Phoenix Coyotes assistant coach Rick Tocchet and his co-defendants, New Jersey State Trooper James J. Harney and James A. Ulmer of Swedesboro, N.J., will be arraigned in New Jersey Superior Court in Burlington County within the next 7-10 days, James Hagerty, the spokesman for the state Division of Criminal Justice, told ESPN's Sal Paolantonio.
An investigation -- dubbed "Operation Slap Shot" -- by New Jersey authorities into the New Jersey-based gambling ring discovered the processing of more than 1,000 wagers, exceeding $1.7 million total, in a 40-day period. The bets were placed on professional and college sports, mostly football and basketball. Tocchet was implicated as the financier of the ring.
Hagerty said that Tocchet, an assistant coach with the Phoenix Coyotes, will not turn himself in to state police before that arraignment date, which should be set later Wednesday.
Tocchet's lawyer, Kevin Marino, said in a statement that the "allegations that Rick Tocchet financed an illegal gambling operation with organized crime is categorically false and irresponsible."
"Rick is one of most respected men ever to play in the NHL, not just for his playing prowess but for his integrity, strength and determination. We deeply regret the attorney general's precipitious charges, and are appalled by the media frenzy. Mr. Tocchet will fight false charges with the same grit and resolve he displayed during his illustrious playing career," Marino said.
At the request of NHL commissioner Gary Bettman, Tocchet did not attend the Coyotes' game against the Blackhawks on Tuesday night. In a statement, the Coyotes said Tocchet "was flying back East this evening to address the allegations in a meeting with Bettman."
Speaking after the league's general managers adjourned their meeting Tuesday, Bettman said, "I have retained Robert Cleary, who is a former U.S. attorney for New Jersey, to do an internal investigation for us, and I'll be meeting with him first thing [Wednesday] morning."
Cleary was the lead prosecutor from 1996-98 in the case against the Unabomber Theodore Kaczynski, who was sentenced to four lifetimes in prison on charges related to three deaths and the maiming of two scientists.
Cleary was the U.S. Attorney in New Jersey from 1999-02 and in the Southern District of Illinois in 2002.
Lewis said police investigators will interview other hockey players to get a sense of the scope of the gambling ring and to determine whether others should be charged.
At the arraignment, bail will be set for Tocchet by state Superior Court Judge John A. Almeida, Hagerty said.
Then, the state attorney general will present evidence in the case to a state grand jury. The grand jury investigation is expected to take as long as six weeks, at which time indictments are expected.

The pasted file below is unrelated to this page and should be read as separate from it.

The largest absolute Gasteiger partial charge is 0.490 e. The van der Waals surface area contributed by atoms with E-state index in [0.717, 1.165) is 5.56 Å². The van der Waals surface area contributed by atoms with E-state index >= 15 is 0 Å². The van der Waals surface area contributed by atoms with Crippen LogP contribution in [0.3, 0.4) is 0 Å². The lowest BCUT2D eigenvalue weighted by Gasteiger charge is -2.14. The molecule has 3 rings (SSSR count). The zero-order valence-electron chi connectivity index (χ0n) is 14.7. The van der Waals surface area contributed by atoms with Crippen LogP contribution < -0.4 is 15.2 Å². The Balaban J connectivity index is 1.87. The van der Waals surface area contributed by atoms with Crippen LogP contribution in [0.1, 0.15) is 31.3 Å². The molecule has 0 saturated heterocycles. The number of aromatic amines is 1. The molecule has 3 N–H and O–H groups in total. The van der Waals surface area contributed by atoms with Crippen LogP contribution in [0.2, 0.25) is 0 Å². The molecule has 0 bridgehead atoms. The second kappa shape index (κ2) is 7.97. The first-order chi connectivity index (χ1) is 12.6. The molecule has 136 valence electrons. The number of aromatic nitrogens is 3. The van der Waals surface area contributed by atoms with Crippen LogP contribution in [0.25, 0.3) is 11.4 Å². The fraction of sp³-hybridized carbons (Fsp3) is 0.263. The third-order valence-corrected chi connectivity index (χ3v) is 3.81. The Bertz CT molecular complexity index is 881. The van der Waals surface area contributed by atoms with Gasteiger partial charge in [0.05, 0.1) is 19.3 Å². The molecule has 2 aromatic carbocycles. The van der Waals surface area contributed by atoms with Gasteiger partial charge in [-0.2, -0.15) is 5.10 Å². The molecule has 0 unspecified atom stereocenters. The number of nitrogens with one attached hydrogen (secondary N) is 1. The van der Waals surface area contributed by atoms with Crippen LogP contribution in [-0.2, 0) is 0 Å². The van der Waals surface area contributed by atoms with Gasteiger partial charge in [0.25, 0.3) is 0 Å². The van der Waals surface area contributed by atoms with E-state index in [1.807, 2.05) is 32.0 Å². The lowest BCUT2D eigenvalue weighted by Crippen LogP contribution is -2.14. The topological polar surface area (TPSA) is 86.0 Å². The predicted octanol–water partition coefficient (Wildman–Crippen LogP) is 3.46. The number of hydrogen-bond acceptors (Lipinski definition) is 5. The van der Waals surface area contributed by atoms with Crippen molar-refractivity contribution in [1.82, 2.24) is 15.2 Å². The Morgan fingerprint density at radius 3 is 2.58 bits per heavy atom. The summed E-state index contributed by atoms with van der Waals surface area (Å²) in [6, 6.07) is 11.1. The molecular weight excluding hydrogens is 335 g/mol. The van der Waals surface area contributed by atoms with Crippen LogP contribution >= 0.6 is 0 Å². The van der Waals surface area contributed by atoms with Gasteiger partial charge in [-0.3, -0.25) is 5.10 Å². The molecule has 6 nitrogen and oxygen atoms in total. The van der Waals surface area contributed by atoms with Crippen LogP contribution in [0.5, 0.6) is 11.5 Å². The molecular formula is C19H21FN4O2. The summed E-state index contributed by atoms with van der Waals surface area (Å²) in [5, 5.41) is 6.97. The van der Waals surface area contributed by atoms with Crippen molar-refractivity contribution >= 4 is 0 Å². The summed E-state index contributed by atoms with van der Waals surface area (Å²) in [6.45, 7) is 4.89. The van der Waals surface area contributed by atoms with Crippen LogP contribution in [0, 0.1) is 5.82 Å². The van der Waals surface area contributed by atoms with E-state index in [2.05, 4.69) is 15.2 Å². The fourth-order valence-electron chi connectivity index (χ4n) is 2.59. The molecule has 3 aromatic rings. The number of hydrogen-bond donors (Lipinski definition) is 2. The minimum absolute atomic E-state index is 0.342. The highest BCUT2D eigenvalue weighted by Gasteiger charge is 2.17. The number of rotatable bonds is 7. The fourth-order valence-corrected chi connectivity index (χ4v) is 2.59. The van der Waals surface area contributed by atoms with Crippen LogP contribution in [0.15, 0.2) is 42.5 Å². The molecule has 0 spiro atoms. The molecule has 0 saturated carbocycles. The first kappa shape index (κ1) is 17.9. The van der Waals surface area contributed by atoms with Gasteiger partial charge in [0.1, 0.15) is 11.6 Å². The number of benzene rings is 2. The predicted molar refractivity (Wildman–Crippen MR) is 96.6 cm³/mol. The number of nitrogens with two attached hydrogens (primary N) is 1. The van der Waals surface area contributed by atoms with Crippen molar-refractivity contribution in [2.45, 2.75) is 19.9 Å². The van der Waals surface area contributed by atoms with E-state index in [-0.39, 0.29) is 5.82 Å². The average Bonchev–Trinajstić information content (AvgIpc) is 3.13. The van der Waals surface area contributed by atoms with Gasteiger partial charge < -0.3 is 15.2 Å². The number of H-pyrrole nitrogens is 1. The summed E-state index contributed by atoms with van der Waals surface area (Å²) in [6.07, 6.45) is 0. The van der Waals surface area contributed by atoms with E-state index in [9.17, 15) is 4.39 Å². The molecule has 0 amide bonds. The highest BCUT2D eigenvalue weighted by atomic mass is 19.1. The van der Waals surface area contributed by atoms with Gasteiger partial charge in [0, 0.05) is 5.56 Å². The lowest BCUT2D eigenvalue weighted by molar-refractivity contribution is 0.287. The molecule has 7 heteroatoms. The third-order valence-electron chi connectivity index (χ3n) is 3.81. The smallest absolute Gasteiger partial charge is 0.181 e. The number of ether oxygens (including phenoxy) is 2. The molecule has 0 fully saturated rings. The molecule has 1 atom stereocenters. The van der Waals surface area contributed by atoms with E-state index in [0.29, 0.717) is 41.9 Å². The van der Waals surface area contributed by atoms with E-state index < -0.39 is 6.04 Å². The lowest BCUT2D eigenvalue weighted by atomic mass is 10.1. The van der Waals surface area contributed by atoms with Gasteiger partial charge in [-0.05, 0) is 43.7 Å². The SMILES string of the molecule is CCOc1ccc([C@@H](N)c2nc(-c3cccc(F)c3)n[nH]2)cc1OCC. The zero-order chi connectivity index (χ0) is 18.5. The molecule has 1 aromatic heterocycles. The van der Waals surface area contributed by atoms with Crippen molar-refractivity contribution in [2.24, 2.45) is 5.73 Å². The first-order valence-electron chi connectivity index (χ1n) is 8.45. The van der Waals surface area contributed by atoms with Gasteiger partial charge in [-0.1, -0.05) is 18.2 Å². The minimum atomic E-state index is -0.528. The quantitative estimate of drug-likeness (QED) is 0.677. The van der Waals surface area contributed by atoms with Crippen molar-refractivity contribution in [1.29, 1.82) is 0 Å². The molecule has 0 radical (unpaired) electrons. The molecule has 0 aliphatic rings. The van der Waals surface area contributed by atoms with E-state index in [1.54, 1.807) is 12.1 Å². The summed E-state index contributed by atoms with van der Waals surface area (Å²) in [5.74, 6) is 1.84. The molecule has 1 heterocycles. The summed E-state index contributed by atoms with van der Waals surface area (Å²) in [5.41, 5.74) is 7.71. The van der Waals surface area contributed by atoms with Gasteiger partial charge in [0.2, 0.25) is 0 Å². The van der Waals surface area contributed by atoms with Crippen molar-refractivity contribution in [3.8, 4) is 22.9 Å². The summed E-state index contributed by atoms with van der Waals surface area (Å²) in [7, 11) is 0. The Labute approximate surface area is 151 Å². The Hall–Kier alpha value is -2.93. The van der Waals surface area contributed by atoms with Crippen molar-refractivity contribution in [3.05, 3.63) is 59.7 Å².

Investigators tell ESPN that the grand jury investigation will focus on those placing bets with the nationwide gambling operation allegedly headed by Tocchet, Harney and Ulmer to determine whether those bettors were simply gambling or were providing inside information on players and injuries to aid the gambling operation.
One of the lead investigators from the state police told ESPN that although there are no indications as yet that Tocchet and his co-defendants bet on NHL games, officials with the state attorney general's office have not ruled out that possibility, nor the possibility that NHL games were fixed.
Another focus of the grand jury probe will be the alleged ties of the operation to a South Philadelphia/South Jersey organized crime family, investigators told ESPN.
"Operation Slap Shot" revealed alleged ties to the Bruno-Scarfo crime family in Philadelphia and southern New Jersey, authorities said.
Wayne Gretzky's wife, actress Janet Jones, was among those implicated, two law enforcement officials told The Associated Press, speaking on condition of anonymity because no bettors have been identified publicly.
Gretzky said that at some point his wife would discuss the allegations against her.
"First of all, my wife is my best friend," Gretzky said. "My
love for her is deeper than anything. The reality is: I'm not
involved, I wasn't involved and I'm not going to be involved. Am I
concerned for both of them? Sure, there's concern from me. I'm more
worried about them than me. I'm trying to figure it all out."
Information from The Associated Press was used in this report.